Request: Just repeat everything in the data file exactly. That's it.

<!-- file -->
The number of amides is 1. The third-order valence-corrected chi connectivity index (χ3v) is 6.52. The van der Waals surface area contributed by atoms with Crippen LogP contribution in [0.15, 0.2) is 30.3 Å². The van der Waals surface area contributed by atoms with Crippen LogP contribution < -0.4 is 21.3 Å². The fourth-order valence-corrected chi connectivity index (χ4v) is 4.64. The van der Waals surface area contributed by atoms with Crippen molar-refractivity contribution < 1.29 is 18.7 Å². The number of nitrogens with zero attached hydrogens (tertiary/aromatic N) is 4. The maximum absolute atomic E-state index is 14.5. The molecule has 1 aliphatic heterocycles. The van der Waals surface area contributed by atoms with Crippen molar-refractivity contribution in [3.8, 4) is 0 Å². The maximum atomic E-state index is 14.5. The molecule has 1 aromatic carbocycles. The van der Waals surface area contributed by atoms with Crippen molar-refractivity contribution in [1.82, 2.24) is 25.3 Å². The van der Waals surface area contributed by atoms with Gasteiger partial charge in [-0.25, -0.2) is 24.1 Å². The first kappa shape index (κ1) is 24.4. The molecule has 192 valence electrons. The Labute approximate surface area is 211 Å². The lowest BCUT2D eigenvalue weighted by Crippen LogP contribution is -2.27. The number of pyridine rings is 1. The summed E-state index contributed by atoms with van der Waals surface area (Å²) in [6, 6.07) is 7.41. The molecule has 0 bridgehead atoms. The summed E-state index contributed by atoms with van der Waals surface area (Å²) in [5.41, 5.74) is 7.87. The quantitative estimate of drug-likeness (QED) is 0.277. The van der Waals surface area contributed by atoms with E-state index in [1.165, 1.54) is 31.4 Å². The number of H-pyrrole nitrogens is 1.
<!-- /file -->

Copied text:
The number of amides is 1. The third-order valence-corrected chi connectivity index (χ3v) is 6.52. The van der Waals surface area contributed by atoms with Crippen LogP contribution in [0.15, 0.2) is 30.3 Å². The van der Waals surface area contributed by atoms with Crippen LogP contribution < -0.4 is 21.3 Å². The fourth-order valence-corrected chi connectivity index (χ4v) is 4.64. The van der Waals surface area contributed by atoms with Crippen molar-refractivity contribution < 1.29 is 18.7 Å². The number of nitrogens with zero attached hydrogens (tertiary/aromatic N) is 4. The maximum absolute atomic E-state index is 14.5. The molecule has 1 aliphatic heterocycles. The van der Waals surface area contributed by atoms with Crippen molar-refractivity contribution in [3.8, 4) is 0 Å². The maximum atomic E-state index is 14.5. The molecule has 1 aromatic carbocycles. The van der Waals surface area contributed by atoms with Crippen molar-refractivity contribution in [1.82, 2.24) is 25.3 Å². The van der Waals surface area contributed by atoms with Gasteiger partial charge in [-0.25, -0.2) is 24.1 Å². The first kappa shape index (κ1) is 24.4. The molecule has 192 valence electrons. The Labute approximate surface area is 211 Å². The lowest BCUT2D eigenvalue weighted by Crippen LogP contribution is -2.27. The number of pyridine rings is 1. The summed E-state index contributed by atoms with van der Waals surface area (Å²) in [6, 6.07) is 7.41. The molecule has 0 bridgehead atoms. The summed E-state index contributed by atoms with van der Waals surface area (Å²) in [5.41, 5.74) is 7.87. The quantitative estimate of drug-likeness (QED) is 0.277. The van der Waals surface area contributed by atoms with E-state index in [1.165, 1.54) is 31.4 Å². The number of H-pyrrole nitrogens is 1.